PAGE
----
Common causes of ankle swelling include:
- Traumatic Injury
A traumatic injury, such as an ankle sprain or a broken ankle, is the most common cause of ankle swelling. Patients almost always remember the particular injury, but occasionally even subtle injuries can also lead to ankle swelling. Also, stress fractures can occur around the ankle joint leading to swelling.
Gout is due to the accumulation of uric acid crystals within the fluid of your ankle. Uric acid is a substance produced as part of digestion. In order to properly digest food and rid our body of waste, our bodies produce substances such as uric acid to transport waste material. People with gout abnormally accumulate uric acid crystals within joints, leading to inflammation and swelling.
- Ankle Arthritis
Ankle arthritis is much less common than degenerative changes in other joints. However, ankle arthritis can occur and can be quite painful. Ankle arthritis is most common in patients with rheumatoid arthritis or in patients with a previous injury to the ankle joint.
Surgical treatments for ankle arthritis depends on the severity of the condition. In mild cases of arthritis, such as anterior impingement, a less-invasive ankle arthroscopy may be helpful in removing bone spurs. As arthritis progresses, the options are usually limited to either ankle fusion or ankle replacement surgery.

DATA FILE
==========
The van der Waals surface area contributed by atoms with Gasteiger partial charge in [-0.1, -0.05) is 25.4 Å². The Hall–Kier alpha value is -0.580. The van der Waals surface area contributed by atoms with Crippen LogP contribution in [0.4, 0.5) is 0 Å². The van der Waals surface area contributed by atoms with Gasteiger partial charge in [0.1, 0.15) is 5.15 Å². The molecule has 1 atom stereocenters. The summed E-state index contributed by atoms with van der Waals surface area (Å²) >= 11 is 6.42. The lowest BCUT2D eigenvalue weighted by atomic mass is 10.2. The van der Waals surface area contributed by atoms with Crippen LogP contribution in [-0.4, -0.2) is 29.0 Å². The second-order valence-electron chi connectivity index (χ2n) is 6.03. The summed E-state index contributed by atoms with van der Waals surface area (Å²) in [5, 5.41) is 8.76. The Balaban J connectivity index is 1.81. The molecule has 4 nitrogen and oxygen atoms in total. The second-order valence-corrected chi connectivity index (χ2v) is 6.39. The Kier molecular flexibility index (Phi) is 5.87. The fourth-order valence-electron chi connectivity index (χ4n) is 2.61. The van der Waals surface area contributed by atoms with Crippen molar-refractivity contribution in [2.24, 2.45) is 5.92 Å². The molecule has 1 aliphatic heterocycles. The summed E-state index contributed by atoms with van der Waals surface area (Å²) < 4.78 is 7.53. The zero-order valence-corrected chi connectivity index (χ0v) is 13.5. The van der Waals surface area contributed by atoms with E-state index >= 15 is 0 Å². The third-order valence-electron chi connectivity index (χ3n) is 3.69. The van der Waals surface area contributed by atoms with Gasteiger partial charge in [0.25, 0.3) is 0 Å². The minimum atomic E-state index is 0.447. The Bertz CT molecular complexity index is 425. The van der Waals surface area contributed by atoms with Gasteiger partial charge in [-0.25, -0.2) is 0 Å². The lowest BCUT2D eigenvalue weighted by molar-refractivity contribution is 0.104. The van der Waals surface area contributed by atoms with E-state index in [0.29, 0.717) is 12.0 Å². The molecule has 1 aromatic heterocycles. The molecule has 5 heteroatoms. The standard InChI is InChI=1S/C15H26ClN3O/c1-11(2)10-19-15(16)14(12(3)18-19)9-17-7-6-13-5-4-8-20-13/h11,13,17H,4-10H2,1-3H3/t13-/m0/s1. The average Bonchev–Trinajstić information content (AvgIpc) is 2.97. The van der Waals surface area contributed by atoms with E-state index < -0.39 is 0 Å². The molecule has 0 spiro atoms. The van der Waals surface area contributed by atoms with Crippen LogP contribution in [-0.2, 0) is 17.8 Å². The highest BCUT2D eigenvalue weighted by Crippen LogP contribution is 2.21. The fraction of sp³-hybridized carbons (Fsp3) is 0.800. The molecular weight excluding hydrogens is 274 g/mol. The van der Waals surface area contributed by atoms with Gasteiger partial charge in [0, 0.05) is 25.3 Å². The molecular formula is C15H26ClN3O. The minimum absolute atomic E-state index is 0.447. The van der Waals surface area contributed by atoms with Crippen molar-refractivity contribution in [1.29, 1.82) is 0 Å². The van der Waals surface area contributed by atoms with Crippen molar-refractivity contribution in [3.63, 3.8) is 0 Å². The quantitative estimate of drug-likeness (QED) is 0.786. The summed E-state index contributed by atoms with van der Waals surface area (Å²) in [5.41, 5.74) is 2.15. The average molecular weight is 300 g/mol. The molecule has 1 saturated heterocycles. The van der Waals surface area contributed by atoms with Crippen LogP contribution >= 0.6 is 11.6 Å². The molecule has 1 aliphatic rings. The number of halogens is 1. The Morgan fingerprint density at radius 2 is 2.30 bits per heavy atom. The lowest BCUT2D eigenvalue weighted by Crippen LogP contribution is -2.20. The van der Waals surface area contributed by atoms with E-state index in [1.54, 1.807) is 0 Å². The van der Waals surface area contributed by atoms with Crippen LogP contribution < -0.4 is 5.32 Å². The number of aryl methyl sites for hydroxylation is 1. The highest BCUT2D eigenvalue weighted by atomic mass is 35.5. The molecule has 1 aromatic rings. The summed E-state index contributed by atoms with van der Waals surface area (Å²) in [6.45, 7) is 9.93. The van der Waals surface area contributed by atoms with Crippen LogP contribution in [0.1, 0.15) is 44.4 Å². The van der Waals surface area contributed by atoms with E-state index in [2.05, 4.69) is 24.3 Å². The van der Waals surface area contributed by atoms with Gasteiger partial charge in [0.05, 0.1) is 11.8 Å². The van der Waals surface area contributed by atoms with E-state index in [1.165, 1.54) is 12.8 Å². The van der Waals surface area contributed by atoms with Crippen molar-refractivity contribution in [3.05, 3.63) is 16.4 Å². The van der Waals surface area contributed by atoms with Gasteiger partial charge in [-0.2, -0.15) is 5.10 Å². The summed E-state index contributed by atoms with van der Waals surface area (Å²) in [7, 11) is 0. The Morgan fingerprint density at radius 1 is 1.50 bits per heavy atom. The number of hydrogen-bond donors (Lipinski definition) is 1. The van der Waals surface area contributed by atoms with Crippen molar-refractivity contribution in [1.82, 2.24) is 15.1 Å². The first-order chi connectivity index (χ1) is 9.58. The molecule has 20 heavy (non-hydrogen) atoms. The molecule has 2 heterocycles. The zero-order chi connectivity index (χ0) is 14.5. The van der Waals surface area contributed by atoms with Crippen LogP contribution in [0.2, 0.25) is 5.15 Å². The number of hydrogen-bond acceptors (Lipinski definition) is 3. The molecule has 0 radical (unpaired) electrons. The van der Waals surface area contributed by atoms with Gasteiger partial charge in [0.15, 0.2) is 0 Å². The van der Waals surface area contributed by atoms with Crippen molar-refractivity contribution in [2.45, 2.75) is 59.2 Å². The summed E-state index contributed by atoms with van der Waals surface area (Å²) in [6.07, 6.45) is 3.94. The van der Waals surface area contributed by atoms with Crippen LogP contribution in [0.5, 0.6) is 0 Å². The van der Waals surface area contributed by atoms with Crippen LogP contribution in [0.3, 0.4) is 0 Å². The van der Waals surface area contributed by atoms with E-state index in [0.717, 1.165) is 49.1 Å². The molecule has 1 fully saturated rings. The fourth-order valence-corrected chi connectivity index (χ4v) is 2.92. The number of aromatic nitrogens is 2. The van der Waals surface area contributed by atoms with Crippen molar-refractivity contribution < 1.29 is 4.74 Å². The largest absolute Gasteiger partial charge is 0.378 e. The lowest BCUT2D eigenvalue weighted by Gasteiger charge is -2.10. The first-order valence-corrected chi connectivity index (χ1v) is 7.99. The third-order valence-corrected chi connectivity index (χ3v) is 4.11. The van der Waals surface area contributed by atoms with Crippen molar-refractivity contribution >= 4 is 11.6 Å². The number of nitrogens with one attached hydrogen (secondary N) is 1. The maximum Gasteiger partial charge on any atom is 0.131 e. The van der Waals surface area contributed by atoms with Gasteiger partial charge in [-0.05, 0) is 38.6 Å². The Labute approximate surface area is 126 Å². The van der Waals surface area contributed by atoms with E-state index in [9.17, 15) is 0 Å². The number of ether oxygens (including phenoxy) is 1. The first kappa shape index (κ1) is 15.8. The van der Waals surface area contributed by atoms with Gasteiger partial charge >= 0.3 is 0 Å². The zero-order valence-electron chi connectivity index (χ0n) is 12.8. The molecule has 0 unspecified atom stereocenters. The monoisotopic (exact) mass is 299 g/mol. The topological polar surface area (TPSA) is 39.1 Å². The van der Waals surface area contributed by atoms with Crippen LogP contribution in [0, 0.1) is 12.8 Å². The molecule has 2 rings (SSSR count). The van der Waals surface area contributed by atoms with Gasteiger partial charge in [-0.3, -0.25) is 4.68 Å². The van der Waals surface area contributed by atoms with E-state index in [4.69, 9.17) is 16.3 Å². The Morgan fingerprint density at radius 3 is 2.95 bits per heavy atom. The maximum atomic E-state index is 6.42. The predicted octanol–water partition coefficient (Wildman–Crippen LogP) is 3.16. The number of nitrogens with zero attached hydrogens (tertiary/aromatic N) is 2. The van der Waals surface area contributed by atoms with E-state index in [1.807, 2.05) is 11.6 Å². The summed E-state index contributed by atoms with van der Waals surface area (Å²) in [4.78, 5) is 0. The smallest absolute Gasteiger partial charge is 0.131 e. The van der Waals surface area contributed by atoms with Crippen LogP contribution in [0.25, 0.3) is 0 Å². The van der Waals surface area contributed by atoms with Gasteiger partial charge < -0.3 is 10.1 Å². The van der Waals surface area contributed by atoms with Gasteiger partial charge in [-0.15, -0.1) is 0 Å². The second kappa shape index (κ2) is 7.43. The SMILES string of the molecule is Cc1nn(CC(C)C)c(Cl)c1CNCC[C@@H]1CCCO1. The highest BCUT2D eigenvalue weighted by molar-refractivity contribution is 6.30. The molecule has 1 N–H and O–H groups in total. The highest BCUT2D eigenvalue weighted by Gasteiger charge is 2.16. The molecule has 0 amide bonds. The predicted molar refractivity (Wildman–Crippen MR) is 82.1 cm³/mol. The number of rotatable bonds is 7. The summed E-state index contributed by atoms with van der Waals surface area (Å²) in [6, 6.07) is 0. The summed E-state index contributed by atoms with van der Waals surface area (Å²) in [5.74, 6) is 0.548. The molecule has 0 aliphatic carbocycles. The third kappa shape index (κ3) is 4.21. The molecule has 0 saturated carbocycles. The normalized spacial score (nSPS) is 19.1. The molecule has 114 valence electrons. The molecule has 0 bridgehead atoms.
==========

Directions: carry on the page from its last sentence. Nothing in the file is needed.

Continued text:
Infection is an unusual cause of ankle swelling. Infections can either occur in the soft tissues around the ankle joint (cellulitis) or in the joint itself (septic joint). Infections can often be treated with medications alone, but may also require surgery.
- Vascular Obstruction
Numerous problems with blood flow can impair normal circulation and lead to swelling around the ankles. The most common cause of vascular obstruction is a blood clot, also known as a DVT. This type of vascular problem usually occurs in one leg (not both), and leads to swelling of the soft-tissues throughout the foot and ankle. The swelling can also extend further up the leg.
- Peripheral Edema
Peripheral edema is also a circulation problem, but is seen in both legs, not just one. Lower extremity edema can be due to aging of the veins leading to chronic swelling, as well as other conditions that can place pressure on the leg veins. These conditions include pregnancy, obesity, and varicose veins.
Mizel MS, et al. "Evaluation and Treatment of Chronic Ankle Pain" J. Bone Joint Surg. Am., Mar 2004; 86: 622 - 632.